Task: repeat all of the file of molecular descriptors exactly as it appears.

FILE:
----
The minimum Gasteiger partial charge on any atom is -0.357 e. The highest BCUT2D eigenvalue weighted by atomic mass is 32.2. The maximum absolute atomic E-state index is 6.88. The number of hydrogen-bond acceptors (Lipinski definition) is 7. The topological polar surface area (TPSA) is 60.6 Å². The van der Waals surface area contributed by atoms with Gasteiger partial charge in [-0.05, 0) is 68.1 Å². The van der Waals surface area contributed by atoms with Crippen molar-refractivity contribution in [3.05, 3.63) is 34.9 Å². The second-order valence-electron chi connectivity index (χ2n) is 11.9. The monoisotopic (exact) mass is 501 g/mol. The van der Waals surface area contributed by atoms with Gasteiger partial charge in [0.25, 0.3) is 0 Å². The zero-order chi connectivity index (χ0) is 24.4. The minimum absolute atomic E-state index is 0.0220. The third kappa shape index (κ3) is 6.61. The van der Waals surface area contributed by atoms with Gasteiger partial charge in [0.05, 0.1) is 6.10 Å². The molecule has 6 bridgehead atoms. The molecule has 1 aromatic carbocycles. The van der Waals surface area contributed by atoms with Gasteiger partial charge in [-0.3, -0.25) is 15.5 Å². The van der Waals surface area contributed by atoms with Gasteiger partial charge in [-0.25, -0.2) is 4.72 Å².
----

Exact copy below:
The minimum Gasteiger partial charge on any atom is -0.357 e. The highest BCUT2D eigenvalue weighted by atomic mass is 32.2. The maximum absolute atomic E-state index is 6.88. The number of hydrogen-bond acceptors (Lipinski definition) is 7. The topological polar surface area (TPSA) is 60.6 Å². The van der Waals surface area contributed by atoms with Gasteiger partial charge in [-0.05, 0) is 68.1 Å². The van der Waals surface area contributed by atoms with Crippen molar-refractivity contribution in [3.05, 3.63) is 34.9 Å². The second-order valence-electron chi connectivity index (χ2n) is 11.9. The monoisotopic (exact) mass is 501 g/mol. The van der Waals surface area contributed by atoms with Gasteiger partial charge in [0.25, 0.3) is 0 Å². The zero-order chi connectivity index (χ0) is 24.4. The minimum absolute atomic E-state index is 0.0220. The third kappa shape index (κ3) is 6.61. The van der Waals surface area contributed by atoms with Gasteiger partial charge in [0.05, 0.1) is 6.10 Å². The molecule has 6 bridgehead atoms. The molecule has 1 aromatic carbocycles. The van der Waals surface area contributed by atoms with Gasteiger partial charge in [-0.3, -0.25) is 15.5 Å². The van der Waals surface area contributed by atoms with Gasteiger partial charge in [-0.25, -0.2) is 4.72 Å².